Doctor of Philosophy (PhD)


Electrical and Computer Engineering

Document Type



Use of low relative dielectric constant (low-k) material as an interlayer dielectric is among important approaches to reduce the RC time delay in high performance ultra-large-scale integrated circuits. Copper metallization is another approach besides the use of low-k material, in reducing the RC delay time, because of its well-known characteristics of low resistivity and high electromigration resistance. Fluorocarbon films containing silicon (SiCF) have been developed in this work for low-k interlayer dielectric applications below 50 nm linewidth technology. The films were prepared by plasma enhanced chemical vapor deposition (PECVD) using gas precursors of tetrafluoromethane as the source of active species and disilane (5 % by volume in helium) as both an active species source and a reducing agent to control the ratio of fluorine to carbon in the films. The basic properties for these low-k interlayer dielectric films were studied along with characterization of their fabrication process. Electrical, mechanical, chemical and thermal properties were evaluated including dielectric constant, electrical field strength, surface planarity, residual stress, hardness, chemical bond structure, and shrinkage upon heat treatment. Deposition process conditions were optimized for film thermal stability while maintaining a relative dielectric constant value as low as 2.0. The average breakdown field strength of the SiCF films was 4.74 MV/cm and its optical energy gap was in the range of 2.2 to 2.4 eV. The hardness and residual stress in the SiCF films deposited under the optimized conditions were respectively measured to be in the range of 1.4 to 1.78 GPa and in the range of 11.6 to 23.2 MPa of compressive stress. For integrated microsystems as well as for ULSI circuits, surface modification of SiCF films by wet chemical treatment and by X-ray irradiation were examined to facilitate copper metallization. Feasibility of copper deposition by recently developed electroless techniques is discussed in conjunction with the studies utilizing wet chemical modification of the film surface. The effect of X-ray irradiation on the chemical structure of the films is also discussed. Additionally, means for selective surface modification of the films are introduced by exposing the films through an X-ray mask.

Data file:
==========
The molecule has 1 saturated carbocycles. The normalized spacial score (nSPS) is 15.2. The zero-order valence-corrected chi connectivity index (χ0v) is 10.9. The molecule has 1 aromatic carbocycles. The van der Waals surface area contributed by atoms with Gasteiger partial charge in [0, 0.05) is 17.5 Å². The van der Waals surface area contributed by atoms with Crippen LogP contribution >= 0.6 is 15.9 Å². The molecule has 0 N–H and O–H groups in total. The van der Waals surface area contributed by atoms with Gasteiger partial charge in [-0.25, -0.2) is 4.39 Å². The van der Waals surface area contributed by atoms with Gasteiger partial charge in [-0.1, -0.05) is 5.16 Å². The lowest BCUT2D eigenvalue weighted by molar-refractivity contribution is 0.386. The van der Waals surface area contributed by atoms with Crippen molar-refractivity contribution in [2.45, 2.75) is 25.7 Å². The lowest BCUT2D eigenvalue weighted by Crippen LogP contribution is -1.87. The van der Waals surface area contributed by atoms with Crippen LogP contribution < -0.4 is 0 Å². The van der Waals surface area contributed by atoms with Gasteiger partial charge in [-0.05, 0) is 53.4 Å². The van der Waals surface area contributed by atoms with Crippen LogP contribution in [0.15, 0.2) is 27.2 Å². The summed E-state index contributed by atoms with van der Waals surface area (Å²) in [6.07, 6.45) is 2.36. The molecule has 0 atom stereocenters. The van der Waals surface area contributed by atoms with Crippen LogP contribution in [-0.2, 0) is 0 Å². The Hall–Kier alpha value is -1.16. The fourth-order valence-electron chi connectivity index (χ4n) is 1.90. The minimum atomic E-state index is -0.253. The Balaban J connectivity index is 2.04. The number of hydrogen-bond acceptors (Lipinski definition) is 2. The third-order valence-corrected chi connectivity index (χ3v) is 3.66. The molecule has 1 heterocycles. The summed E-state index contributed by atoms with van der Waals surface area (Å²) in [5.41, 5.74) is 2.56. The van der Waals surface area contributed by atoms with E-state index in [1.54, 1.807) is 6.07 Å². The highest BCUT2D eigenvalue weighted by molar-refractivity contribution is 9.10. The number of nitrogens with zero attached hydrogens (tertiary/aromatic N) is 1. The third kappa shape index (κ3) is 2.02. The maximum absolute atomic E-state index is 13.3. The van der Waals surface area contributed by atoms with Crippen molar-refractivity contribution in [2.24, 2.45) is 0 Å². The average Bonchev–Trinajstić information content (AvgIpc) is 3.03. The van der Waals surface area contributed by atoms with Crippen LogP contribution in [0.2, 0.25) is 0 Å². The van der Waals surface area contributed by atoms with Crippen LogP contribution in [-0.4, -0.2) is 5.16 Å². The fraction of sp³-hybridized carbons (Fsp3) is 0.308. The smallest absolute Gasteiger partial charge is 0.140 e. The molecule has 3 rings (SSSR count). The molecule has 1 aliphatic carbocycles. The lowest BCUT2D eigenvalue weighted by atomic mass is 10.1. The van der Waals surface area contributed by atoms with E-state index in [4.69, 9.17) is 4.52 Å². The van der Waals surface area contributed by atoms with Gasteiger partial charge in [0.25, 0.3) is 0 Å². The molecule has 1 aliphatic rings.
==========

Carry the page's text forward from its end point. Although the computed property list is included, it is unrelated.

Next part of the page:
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Committee Chair

Pratul K. Ajmera